I might second the hives diagnosis, especially since it cleared in a couple of hours. When I get occasional spider bites, they are nothing like mosquito bites and are longer lasting. I find that spider bites are usually less of a welt and more of a bump with a pin-prick like area in the center (usually an actual red dot). The bump tends to be hard, often more painful than itchy, and after a day or two will develop a pustule where the pin prick was. I don't think I've ever had more than one spider bite at a time. As others have noted, I think they bite when threatened and then move quickly away.

Have you been able to spot whether your spiders have caught anything in their web? They might actually be the symptom of the problem, and maybe their food source is the same thing that is biting you.
posted by amusebuche at 7:28 AM on August 10, 2010 [1 favorite]

I'm going to vote mosquito. There are a bunch of different mosquito species, and from personal experience, people can react to different species in different ways. For example, early season mosquitos tend to swell up enormous for me, but then go away completely in an hour or two. Later season mosquitos tend to be small, lingering itchy bites that stick around for a day or two. From an Occam's razor perspective, mosquito and bed bugs have to be the top two choices; if you didn't find bed bugs, what's to say it wasn't a mosquito or two that made it in past a screen?
posted by norm at 7:52 AM on August 10, 2010

sounds like flea or chigger (mite) bites.

look up chigger bites on google image search, see if that looks familiar.
posted by KogeLiz at 10:02 AM on August 10, 2010 [1 favorite]

Response by poster: Definitely not chiggers. The bites don't match and I'm pretty sure we don't get those in CT.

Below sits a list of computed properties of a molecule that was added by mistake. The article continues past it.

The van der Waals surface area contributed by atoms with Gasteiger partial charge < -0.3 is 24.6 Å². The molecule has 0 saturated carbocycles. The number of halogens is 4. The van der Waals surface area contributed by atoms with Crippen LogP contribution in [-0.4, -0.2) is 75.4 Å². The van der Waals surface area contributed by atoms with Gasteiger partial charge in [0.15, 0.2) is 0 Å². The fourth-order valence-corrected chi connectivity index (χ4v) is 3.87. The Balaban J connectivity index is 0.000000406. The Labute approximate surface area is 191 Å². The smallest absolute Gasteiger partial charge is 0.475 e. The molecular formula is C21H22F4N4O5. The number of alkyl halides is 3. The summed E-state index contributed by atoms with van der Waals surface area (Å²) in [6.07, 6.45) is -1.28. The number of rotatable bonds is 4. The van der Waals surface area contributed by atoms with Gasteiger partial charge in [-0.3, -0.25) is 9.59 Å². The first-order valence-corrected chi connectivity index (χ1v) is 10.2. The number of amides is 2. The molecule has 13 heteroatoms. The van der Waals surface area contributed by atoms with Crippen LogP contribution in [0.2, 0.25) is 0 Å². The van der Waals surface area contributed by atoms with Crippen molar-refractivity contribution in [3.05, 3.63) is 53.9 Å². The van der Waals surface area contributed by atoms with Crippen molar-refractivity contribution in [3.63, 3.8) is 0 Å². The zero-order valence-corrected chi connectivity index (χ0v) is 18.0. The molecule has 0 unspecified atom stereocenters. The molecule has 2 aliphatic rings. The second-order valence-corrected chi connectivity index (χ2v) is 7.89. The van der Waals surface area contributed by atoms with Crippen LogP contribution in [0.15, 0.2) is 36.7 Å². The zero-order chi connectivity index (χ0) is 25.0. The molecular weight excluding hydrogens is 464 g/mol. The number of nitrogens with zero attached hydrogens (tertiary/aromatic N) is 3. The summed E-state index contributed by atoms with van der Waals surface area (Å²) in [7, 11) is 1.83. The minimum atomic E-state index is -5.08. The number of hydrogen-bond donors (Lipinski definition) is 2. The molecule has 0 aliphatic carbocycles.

Mites: perhaps. I have ruled out fleas because I'm not finding any evidence--not seeing any bugs alive or dead, no eggs, etc.

At the moment I'm leaning towards spiders/hives/mosquito theories. Bug dude coming soon so I will see what his expert opinion reveals!

Thanks, gang.
posted by Rudy Gerner at 10:17 AM on August 10, 2010

We had a similar experience and initially thought bed bugs. Bug dudes put down glue traps which caught some spiders--no sign of bed bugs. They sprayed for spiders (I left the glue traps down for good measure). Never had any problems since. (Colorado.)
posted by NailsTheCat at 9:05 PM on August 10, 2010

Response by poster: Hey gang,
The inspector has ruled out bedbugs. There was no evidence whatsoever of them and he did an incredibly thorough inspection of my whole room, bed frame, mattress, the whole nine. And I haven't been bitten since those first two times. The one intruder we did find in my mattress I took to a lab in my city and an entomologist put it under a microscope and found it to most definitively be a carpet beetle. That's not what bit me (I'm not made of fabric) and we're not sure what did (probably a one-time spider deal or some angry mosquitoes) but we're as certain as can be that bedbugs aren't the culprit.

HUGE relief. Like, best news ever.

Thanks all for weighing in. Everyone's contributions really helped me diagnose!
posted by Rudy Gerner at 5:41 AM on August 11, 2010